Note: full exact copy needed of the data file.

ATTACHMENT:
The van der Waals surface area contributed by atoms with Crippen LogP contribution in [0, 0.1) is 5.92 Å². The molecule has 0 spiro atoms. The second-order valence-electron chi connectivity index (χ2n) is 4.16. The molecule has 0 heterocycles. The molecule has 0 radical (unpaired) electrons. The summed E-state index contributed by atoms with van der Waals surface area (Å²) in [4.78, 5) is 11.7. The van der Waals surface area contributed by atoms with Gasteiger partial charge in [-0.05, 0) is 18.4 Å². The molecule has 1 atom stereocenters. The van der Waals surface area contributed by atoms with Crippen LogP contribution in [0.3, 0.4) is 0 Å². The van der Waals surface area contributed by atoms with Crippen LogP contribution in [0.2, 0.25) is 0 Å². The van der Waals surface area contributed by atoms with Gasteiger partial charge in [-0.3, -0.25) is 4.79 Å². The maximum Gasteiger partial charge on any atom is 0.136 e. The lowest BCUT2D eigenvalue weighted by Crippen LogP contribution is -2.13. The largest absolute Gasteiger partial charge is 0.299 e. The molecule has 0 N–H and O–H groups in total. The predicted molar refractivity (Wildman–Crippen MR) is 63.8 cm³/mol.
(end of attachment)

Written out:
The van der Waals surface area contributed by atoms with Crippen LogP contribution in [0, 0.1) is 5.92 Å². The molecule has 0 spiro atoms. The second-order valence-electron chi connectivity index (χ2n) is 4.16. The molecule has 0 heterocycles. The molecule has 0 radical (unpaired) electrons. The summed E-state index contributed by atoms with van der Waals surface area (Å²) in [4.78, 5) is 11.7. The van der Waals surface area contributed by atoms with Gasteiger partial charge in [-0.05, 0) is 18.4 Å². The molecule has 1 atom stereocenters. The van der Waals surface area contributed by atoms with Crippen LogP contribution in [0.3, 0.4) is 0 Å². The van der Waals surface area contributed by atoms with Crippen LogP contribution in [0.2, 0.25) is 0 Å². The van der Waals surface area contributed by atoms with Gasteiger partial charge in [-0.3, -0.25) is 4.79 Å². The maximum Gasteiger partial charge on any atom is 0.136 e. The lowest BCUT2D eigenvalue weighted by Crippen LogP contribution is -2.13. The largest absolute Gasteiger partial charge is 0.299 e. The molecule has 0 N–H and O–H groups in total. The predicted molar refractivity (Wildman–Crippen MR) is 63.8 cm³/mol.